Crawling is an important part of the child’s development process. Aside from taking the motor abilities of the child to a new level it also spurs his or her growth and refines other skills too. This stage is also called the psychological birth of the child by many development experts. Crawling plays an important role in developing the baby’s balance, strength, visual-spatial skills, spinal alignment, and socio-emotional development. There are a number of other benefits that a child gets when he or she crawls. We are listing and explaining some of them here.
1. Physical Development:
As a baby learns to crawl, they are developing gross motor skills which are the large movements that the baby makes with arms and legs or from the entire body. These skills are needed for the physicality required to walk, run, and jump when they grow older. Crawling also develops fine motor skills which involve the strengthening of smaller muscles like hands and fingers. When a baby crawls, he or she also learns to achieve a balance which gives them the ability and confidence to learn how to walk. Crawling develops a hand-eye coordination in the child.
2. Spatial Understanding:
Crawling provides the baby with an opportunity to grasp the understanding of spatial concepts. It gives a child a physical understanding and orientation of their surroundings, their position in it and, their relationship with it. With practice, babies learn to go around things rather than through them and can navigate an efficient path to their destination. This understanding will remain with them throughout their lives and will help them in navigation and problem-solving.
3. Binocular vision:
When the baby learns to crawl, he or she can reach out for things. They discover the concept of nearness and fairness. Upon this discovery, their visual skills develop in leaps and bounds. This is called binocular vision. The baby trains his eyes to look off into the distance and then back at his hands to calculate the distance while crawling towards their favourite toy. Binocular vision is what we use to make sense of things that we see and calculate distance thus later on enabling us to drive, catch a ball, and copy from the blackboard.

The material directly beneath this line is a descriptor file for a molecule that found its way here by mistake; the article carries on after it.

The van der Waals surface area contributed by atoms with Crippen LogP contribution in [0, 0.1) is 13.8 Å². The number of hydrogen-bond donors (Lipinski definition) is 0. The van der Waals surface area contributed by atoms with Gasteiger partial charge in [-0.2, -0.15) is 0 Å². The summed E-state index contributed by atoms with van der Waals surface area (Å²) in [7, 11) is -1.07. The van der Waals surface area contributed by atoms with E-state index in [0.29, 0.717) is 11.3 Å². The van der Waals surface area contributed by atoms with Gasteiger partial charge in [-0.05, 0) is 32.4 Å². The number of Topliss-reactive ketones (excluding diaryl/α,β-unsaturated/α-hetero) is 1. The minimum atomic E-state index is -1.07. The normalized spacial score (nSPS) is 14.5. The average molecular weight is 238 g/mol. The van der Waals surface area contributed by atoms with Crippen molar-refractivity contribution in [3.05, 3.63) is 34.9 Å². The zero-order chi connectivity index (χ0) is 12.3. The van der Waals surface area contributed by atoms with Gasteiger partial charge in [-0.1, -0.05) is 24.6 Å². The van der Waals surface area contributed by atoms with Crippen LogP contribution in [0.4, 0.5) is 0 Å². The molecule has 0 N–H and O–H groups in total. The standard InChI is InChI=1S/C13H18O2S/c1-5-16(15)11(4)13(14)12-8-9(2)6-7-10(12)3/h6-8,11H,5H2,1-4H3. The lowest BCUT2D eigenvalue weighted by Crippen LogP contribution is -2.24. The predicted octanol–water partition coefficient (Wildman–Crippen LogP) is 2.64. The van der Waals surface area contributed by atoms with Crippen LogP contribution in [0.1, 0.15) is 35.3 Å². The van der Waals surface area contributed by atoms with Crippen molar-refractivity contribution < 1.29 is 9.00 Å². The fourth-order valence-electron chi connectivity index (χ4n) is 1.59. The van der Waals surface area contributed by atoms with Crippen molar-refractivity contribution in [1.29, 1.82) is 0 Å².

4. Brain Coordination:
We know that the different activities that we perform daily are controlled by the two halves of the brain that have divided their responsibilities of coordinating certain movements. To function properly, the right-brain and the left-brain coordination is required. This coordination is boosted when the baby crawls as the brain needs to process movement, sight, and hearing, all at the same time. The more baby crawls, the more synchronized his or her movements become giving them an even greater mobility.
The crawling babies learn to make their first decisions. This builds self-confidence in them. They take risks, some successful and some failed, which help them in discovering their abilities and potential and also limitations. When they gain experience in crawling, they will also learn when to slow down, navigate a step and investigate a hurdle in their path, in order to avoid getting hurt.
6. Physical strength:
The more a baby crawls, the more prepared he or she becomes to walk on their legs. A crawling baby is also gaining physical strength that will help them to walk. When they start pulling themselves up taking support from walls and furniture, the muscles in their legs and lower back start to strengthen and the normal curve begins to develop in their spine. This is what is required to be able to walk.
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